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Smiling boy laying on specialist safety bed

Child-proofing your home for children with autism

Child-proofing your home is something that every parent considers. However, when you have a child with autism, child-proofing your home is essential. Lots of children with autism lack danger awareness, which can be petrifying. When simple things can be dangerous, or worse deadly, you must put the correct measures in place to prevent incidents from occurring. In this blog, we will look at autistic child safety at home and how to ensure – as much as possible – your home is a safe place to prevent accidents.

Below are a few tips that can help you child-proof your home for Autism

  • Door safety - Let’s start with child-proofing your doors both internally and externally. Internally, there might be certain rooms that you would like to prevent your child from entering alone for safety reasons, such as the kitchen. Putting locks up high so your child cannot reach them is a good idea. External doors might require an additional safety lock to prevent your child from escaping. Again, these can be put up high, out of reach. You can buy a door alarm that makes a noise every time your door is opened and closed to alert you.

  • Stair gates - If your child isn’t a climber, stair gates can be handy both on the stairs and in door frames to prevent access to specific rooms.

  • Window locks and alarms - Make sure that your windows are locked and the key put in a safe place so your child cannot open the window. Similar to a door alarm, you can buy a window alarm to alert you when a window is opened or closed.

  • Oven and fridge-freezer locks - Does what it says on the tin – will prevent your child from accessing these things.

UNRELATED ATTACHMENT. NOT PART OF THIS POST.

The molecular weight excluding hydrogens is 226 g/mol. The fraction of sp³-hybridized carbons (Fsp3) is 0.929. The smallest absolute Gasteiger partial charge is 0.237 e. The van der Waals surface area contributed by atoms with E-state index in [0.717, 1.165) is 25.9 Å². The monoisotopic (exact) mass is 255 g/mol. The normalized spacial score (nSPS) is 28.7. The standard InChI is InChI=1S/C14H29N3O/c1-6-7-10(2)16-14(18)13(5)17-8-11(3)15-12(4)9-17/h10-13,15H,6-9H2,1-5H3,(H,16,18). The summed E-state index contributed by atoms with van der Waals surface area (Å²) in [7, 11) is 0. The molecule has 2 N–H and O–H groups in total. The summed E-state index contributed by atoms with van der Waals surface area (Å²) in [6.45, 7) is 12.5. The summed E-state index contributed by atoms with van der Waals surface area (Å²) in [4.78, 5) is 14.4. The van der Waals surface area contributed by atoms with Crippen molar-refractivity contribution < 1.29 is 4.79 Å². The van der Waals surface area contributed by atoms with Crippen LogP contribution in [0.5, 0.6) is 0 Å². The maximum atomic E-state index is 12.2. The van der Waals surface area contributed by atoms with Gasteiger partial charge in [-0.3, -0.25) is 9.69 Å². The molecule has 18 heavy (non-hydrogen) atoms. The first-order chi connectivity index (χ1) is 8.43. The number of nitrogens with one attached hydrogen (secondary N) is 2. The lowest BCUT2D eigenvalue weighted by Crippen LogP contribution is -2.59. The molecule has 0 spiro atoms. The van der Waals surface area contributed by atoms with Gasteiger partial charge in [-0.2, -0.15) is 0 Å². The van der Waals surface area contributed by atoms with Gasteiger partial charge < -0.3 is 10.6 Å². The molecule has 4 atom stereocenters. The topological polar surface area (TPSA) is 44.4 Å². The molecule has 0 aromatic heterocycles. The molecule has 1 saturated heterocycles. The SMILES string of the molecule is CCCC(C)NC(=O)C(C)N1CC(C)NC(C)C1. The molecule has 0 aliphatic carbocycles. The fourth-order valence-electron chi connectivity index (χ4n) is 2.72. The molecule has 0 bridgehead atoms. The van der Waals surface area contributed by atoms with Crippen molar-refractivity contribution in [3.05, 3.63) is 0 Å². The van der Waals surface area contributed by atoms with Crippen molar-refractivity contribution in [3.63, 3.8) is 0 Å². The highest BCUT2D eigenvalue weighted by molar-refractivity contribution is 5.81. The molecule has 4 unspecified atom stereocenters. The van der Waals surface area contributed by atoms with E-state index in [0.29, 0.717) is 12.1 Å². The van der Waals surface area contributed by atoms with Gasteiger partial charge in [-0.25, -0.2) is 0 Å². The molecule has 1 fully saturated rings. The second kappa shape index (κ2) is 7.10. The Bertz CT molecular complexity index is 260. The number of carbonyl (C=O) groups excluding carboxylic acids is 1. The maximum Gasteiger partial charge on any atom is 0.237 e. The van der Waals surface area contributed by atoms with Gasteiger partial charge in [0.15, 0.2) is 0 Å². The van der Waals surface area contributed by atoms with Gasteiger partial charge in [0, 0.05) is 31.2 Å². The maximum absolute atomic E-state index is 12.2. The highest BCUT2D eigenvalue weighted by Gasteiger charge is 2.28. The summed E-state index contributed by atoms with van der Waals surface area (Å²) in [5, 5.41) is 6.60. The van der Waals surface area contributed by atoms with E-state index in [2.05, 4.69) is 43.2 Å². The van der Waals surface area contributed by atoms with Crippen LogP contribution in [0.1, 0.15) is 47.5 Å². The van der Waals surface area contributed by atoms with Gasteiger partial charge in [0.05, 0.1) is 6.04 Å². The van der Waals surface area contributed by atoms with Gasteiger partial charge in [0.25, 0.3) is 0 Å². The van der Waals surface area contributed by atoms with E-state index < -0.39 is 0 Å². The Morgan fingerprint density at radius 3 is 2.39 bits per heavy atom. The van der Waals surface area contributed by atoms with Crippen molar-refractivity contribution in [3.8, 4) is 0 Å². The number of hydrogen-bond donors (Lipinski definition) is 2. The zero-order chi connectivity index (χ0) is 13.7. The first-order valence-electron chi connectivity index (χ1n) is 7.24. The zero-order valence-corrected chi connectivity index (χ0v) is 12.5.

• Drawer and cupboard locks - Another lock to consider is one for your cupboards and drawers, especially if there are things like knives or cleaning products in them. Different types of locks are available, some more tricky to use than others.

  • Furniture anchors - For climbers, furniture anchors are essential to prevent them from pulling furniture down on top of them. These straps connect to the furniture and are screwed to the wall to ensure that they are sturdy and effective. They can be used on drawers, cupboards and even the television.

  • Plug covers - If your child tends to put their fingers in plug sockets, you should consider plugging socket covers, which can prevent them from doing so. It is also a good idea to unplug any potentially dangerous appliances so that they cannot accidentally be turned on by your child.

  • Specialist safety bed - Depending on your child’s needs, a specialist safety bed can be a game changer. They keep your child safe and secure at night and can prevent wandering and accidents when you are asleep. They can stop your child from falling out of bed or banging their head on a bed frame.
  • Rubber bumpers - Rubber bumpers are great to prevent injuries on sharp edges and corners. Especially if your child is prone to falling over.

  • Symbols and Labelling - You can use symbols to label things to help keep your child safe. Some parents find that ‘no’ or ‘stop’ labels help prevent children from opening drawers, cupboards and doors they should not open.
  • Lastly, Be Prepared to Keep Evolving - as children grow and grow stronger there will be more challenges that come with this, and you'll need to come up with creative new ways to keep them safe. Having a home safe for a child with ASD is ever evolving and you’ll need to stay one step ahead of your child as they figure out how to get around protective measures in the house.
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